Healthy Changes Offered Daily
Students around Gilmour Academy have noticed some subtle and impactful meal changes over the past few years. The absence of certain meals along with the addition of other dishes have been the subject of recent discussion at tables in the Commons.
Over the past two years, AVI Food Systems (Gilmour’s food provider) has added several food options to the breakfast, lunch, and dinner menus.
“We are always looking for feedback from students,” said Mr. Mel Weltle, the Resident Director at AVI. “We take the feedback we get from our students and make changes over the summer to implement the following year.”
AVI introduced the Signature, Fusion, and Pizza stations at lunch in 2015 to replace a more traditional selection of foods. The stations are meant to complement the salad and sandwich bars available. AVI aims to give students more options to eat as well as offer healthier options. One of Weltle’s goals in preparing food for students at a college-preparatory school is to provide choices for students so they can enjoy and appreciate the amounts and types of food they put into their bodies.
“I love how many alternative options are provided during lunches,” said Josh Socrates (‘17), “but I’ve noticed that many good items such as ice cream sundaes every Friday have been taken off of our lunch menu.”
No More Ice Cream and Sugary Cereals
The cutoff of ice cream being served every Friday is one of many things AVI has changed due to concerns for student health. Weltle explained that they have changed from ice cream to different types of fruit sorbets that are dairy free in order to serve the needs of students who can’t enjoy dairy products. Because of this, AVI has begun to serve ice cream with a fruit based cobbler every other Friday at lunch to satisfy ice cream lovers.
Students have also noticed the discontinuation of highly sugared cereal at lunch due to some consumption of solely cereal during lunches. Excessive sugar consumption has raised much concern among workers at AVI. Weltle added, “We noticed too many students just eating cereal during lunch, which concerned us due to the high amounts of sugar and lack of nutritional value.”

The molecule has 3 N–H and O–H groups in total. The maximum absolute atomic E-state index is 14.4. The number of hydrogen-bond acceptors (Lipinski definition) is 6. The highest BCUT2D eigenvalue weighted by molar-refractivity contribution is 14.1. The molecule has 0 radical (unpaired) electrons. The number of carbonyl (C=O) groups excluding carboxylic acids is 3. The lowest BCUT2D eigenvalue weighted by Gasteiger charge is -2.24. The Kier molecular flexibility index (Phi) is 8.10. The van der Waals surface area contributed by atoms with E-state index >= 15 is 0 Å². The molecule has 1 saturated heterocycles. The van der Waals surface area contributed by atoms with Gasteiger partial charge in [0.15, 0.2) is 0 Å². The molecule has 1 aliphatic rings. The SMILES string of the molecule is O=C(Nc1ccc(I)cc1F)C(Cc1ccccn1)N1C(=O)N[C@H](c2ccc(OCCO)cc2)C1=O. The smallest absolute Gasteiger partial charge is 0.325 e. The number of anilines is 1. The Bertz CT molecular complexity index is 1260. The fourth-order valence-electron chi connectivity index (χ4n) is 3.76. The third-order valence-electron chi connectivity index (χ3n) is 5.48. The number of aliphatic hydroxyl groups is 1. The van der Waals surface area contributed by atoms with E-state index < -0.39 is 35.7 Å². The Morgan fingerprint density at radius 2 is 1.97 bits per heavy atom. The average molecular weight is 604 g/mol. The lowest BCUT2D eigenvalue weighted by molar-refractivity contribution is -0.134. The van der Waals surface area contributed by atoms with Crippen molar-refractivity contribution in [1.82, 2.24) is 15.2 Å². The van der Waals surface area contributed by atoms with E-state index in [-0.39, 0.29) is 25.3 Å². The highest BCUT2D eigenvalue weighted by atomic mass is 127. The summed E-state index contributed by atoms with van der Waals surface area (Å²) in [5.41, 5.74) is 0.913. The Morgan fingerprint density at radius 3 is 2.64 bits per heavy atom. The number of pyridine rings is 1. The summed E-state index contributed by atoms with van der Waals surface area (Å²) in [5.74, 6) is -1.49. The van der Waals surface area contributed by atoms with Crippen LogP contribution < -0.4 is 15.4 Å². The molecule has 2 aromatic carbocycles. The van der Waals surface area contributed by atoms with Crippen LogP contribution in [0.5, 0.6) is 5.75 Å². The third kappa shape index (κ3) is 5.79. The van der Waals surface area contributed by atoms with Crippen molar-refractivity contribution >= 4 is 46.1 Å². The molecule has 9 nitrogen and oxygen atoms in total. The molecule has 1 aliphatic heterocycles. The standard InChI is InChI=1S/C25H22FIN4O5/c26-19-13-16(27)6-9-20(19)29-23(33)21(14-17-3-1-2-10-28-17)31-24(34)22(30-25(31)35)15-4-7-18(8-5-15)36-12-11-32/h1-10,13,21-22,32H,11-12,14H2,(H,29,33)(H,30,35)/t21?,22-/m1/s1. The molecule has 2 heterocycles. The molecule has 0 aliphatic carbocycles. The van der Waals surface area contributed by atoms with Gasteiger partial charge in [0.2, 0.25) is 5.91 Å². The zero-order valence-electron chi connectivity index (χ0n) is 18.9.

“We are noticing a revolution of food in schools in the United States,” stated Ms. Lina Bruscino, who has worked in the Commons for the past 19 years. She explained how health trends in the United States have begun to influence school lunches since schools in general want to provide healthy options for students that will benefit their health.
Free Choice and Empty Calories
While the changes at Gilmour are providing students with healthier options, some students are against the school shifting towards being too healthy. Payton Wetzel (‘18) said, “I feel as high schoolers, we are old enough to make our own decisions on what we put into our bodies.” Wetzel shared that students should have to take full responsibility for the food they eat. He thinks that since the majority of students eating at the Commons are teenagers on the verge of becoming adults, they should then have the freedom to choose between healthy and unhealthy foods. He said, “Let us consider what effects certain foods will ultimately have on our bodies.”
This discussion finally reached strength and conditioning coach Mr. Dan Coughlin who decided to weigh in on the situation. “I agree with the choices that have been made by the school,” he said. “With the majority of students playing some type of sport, it’s important to eliminate empty calories that make students feel full because they do not provide students with the nutrition they need to get through the rest of the day.” He emphasized how important he feels it is to get proper carbs and proteins in at lunch for all students, regardless of whether they are athletes or not, in order to truly fill their bodies with fuel for the rest of the day.
Coughlin believes food a lack of nutritional value can lead students to be out of energy as well as less engaged in class, which can ultimately hinder the time they spend in their learning environments. Though this may be true, some students argue they should be given the freedom to learn how to monitor their diets independently now in order to take responsibility for what they will have to do later in their lives.
Despite the difference of opinions over changes that have been made in Gilmour meals, the changes made in recent years have been geared towards serving food to create a happy and healthy community. Weltle reminds students to drop a suggestion or comment in the box towards the front of the Commons in order for changes to the menu to be considered.